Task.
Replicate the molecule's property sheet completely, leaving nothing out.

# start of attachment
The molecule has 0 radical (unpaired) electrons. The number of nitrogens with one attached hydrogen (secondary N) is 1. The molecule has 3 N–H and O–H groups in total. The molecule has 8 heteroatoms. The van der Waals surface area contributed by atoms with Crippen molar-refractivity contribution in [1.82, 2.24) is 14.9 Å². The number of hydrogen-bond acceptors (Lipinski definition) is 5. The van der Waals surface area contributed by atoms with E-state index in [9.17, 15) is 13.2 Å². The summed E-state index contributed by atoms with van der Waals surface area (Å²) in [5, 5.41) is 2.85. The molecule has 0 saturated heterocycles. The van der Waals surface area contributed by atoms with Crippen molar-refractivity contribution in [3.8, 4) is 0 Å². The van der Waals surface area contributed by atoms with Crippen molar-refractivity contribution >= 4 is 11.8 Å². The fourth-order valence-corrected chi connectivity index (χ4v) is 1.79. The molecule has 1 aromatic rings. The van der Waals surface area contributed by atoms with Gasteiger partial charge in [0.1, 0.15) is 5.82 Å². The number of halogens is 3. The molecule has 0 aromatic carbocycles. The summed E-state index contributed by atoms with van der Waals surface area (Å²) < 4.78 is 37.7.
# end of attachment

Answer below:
The molecule has 0 radical (unpaired) electrons. The number of nitrogens with one attached hydrogen (secondary N) is 1. The molecule has 3 N–H and O–H groups in total. The molecule has 8 heteroatoms. The van der Waals surface area contributed by atoms with Crippen molar-refractivity contribution in [1.82, 2.24) is 14.9 Å². The number of hydrogen-bond acceptors (Lipinski definition) is 5. The van der Waals surface area contributed by atoms with E-state index in [9.17, 15) is 13.2 Å². The summed E-state index contributed by atoms with van der Waals surface area (Å²) in [5, 5.41) is 2.85. The molecule has 0 saturated heterocycles. The van der Waals surface area contributed by atoms with Crippen molar-refractivity contribution in [3.8, 4) is 0 Å². The van der Waals surface area contributed by atoms with Crippen molar-refractivity contribution >= 4 is 11.8 Å². The fourth-order valence-corrected chi connectivity index (χ4v) is 1.79. The molecule has 1 aromatic rings. The van der Waals surface area contributed by atoms with Gasteiger partial charge in [0.1, 0.15) is 5.82 Å². The number of halogens is 3. The molecule has 0 aromatic carbocycles. The summed E-state index contributed by atoms with van der Waals surface area (Å²) < 4.78 is 37.7.